In-cell Charting in Calc
In-cell charting is not a new idea: do a quick Web search, and you'll find quite a few examples of how to create in-cell charts. While most of these examples are designed to work with Excel spreadsheets, you can easily use in-cell charting techniques in Calc. As the name suggests, an in-cell chart is a bar graph where each bar occupies a separate cell. Each bar represents the value from another cell, and the bar itself is generated using the REPT function which is normally used to insert a particular character or string a specified number of times. To make the REPT function create a chart bar, you can use the pipe (|) as the repeating character. To see how this work, create a new Calc spreadsheet, click on the B1 cell and enter the following function in the Formula field:
Now enter a number in the A1 cell, and you should see a bar in the B1 cell.
To make the bar appear as a solid block, you can use the rectangular character (ASCII code 219). There are plenty of other interesting variations of this basic technique out there, but my favorite in-cell charting trick is the one described on the Pointy Haired Dilbert blog. It uses a special font to create rather nifty bar charts. Again, the description on the blog covers Excel, but you can apply it to Calc. First of all, you have to download and install the barchart font. Since the font presents values from 0 to 9 as bars, you need to normalize the data in the cell range to these values. For example, to normalize data in cell A1 in the A1:E1 cell range, use the following formula:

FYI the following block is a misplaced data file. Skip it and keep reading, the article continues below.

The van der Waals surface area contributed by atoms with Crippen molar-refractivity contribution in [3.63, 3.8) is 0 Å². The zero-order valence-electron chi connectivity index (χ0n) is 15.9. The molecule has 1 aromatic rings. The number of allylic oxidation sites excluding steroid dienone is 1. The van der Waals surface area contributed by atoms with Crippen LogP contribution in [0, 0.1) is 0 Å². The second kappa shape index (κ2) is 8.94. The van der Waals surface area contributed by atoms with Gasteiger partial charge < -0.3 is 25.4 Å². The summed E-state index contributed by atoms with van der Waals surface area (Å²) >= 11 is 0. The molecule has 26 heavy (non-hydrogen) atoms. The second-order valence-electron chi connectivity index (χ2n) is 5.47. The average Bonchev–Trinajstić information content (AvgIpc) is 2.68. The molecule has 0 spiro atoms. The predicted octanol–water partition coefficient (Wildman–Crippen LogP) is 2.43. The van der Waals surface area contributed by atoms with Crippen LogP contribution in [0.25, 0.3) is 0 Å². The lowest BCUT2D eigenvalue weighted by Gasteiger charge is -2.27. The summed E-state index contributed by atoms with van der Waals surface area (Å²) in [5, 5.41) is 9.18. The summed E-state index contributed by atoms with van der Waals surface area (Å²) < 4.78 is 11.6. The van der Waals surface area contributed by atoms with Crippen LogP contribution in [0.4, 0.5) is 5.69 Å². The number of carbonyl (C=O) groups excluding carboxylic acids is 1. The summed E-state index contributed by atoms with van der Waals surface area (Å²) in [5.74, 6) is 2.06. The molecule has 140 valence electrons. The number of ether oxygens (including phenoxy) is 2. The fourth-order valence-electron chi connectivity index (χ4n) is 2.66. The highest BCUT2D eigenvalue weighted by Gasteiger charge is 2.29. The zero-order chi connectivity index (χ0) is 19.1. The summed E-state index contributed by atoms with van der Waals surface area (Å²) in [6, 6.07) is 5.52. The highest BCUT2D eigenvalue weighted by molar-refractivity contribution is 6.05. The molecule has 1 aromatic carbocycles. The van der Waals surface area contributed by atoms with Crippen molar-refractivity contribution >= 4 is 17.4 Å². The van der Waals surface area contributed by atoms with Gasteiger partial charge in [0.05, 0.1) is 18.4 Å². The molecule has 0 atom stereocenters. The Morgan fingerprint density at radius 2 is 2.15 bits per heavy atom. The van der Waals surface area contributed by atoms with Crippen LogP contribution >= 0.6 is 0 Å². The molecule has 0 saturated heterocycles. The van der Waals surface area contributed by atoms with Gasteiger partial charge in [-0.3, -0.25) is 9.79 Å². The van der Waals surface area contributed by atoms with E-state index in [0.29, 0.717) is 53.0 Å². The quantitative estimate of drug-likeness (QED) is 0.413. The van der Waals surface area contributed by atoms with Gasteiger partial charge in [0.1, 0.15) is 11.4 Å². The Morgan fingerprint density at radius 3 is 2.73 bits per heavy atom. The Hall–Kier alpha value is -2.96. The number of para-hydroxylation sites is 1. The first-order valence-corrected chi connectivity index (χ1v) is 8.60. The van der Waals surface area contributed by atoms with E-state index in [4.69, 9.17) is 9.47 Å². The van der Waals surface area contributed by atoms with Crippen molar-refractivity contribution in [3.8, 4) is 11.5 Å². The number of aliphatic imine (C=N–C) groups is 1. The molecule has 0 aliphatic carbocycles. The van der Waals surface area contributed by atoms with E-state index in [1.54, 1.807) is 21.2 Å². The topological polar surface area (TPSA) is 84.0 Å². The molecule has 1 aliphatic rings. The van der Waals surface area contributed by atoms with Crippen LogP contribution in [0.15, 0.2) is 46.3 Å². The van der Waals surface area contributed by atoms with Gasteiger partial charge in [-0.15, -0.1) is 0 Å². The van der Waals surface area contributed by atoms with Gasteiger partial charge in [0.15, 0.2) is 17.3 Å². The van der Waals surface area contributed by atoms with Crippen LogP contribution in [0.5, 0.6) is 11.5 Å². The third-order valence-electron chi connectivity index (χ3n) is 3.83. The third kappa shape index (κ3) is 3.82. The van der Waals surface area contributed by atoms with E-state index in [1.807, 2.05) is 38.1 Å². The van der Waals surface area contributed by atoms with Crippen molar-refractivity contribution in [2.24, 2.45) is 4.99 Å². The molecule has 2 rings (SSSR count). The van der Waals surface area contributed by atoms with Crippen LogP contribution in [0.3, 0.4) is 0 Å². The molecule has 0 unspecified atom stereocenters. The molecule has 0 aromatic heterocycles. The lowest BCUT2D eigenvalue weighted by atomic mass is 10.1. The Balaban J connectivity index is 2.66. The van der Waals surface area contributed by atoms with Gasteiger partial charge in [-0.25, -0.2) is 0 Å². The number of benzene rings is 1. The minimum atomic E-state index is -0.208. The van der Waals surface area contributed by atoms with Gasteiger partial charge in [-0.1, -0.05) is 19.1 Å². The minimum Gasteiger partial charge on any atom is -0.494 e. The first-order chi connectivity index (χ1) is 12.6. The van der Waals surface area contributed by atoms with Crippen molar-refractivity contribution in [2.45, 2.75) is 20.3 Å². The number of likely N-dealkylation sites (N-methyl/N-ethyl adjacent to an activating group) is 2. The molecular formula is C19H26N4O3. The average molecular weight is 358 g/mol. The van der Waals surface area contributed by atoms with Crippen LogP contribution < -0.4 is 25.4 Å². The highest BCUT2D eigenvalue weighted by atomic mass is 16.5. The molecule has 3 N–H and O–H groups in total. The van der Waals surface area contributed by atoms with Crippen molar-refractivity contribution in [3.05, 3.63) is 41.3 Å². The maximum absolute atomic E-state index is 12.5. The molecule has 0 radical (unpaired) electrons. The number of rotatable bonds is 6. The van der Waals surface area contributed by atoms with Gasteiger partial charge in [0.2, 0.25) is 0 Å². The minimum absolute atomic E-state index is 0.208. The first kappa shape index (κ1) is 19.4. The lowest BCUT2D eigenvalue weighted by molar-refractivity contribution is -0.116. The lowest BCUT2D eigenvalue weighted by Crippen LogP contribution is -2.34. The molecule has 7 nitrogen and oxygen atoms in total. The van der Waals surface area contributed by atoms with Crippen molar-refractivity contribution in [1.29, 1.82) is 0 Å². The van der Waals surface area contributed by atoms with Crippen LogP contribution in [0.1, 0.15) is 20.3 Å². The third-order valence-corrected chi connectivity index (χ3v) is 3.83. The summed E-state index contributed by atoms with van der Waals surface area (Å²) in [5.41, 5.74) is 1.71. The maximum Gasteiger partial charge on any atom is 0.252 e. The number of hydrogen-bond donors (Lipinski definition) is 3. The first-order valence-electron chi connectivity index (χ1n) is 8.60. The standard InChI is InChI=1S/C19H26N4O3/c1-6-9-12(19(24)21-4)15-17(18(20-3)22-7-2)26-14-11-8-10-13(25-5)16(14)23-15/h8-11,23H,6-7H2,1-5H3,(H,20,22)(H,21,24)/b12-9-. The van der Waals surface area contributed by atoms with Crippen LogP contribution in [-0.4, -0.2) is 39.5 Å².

For the B1 cell the formula is =ROUND(B1/MAX(A1:E1)*9), and so on. To generate a bar chart, you have to create a formula that concatenates the normalized value. For example, assuming that normalized values are stored in the A2:H2 cell range, the concatenation formula looks like this:
Apply the barchart font to the cell containing the formula, and you are done.
comments powered by Disqus
VMware bids for a stake in the container industry with a bold effort to integrate containers with its classic virtualization system.
3ROS attack tool lowers the technical bar so anyone can be an intruder.
Mozilla's latest browser offers powerful new privacy feature
If attackers are on your system, saving your passwords in a password vault is no protection.
Faulty hash algorithm persists, despite efforts by experts to raise awareness.
Powerful man-in-the-middle attack is now targeting online shopping.
Another high-profile coder says the kernel team needs a kinder, gentler culture.
Bug database has a bug of its own that could allow an intruder to create an unauthorized account.
Report focuses federal resources on achieving universal Internet access.
Leading browser makers say “no” to porous encryption algorithm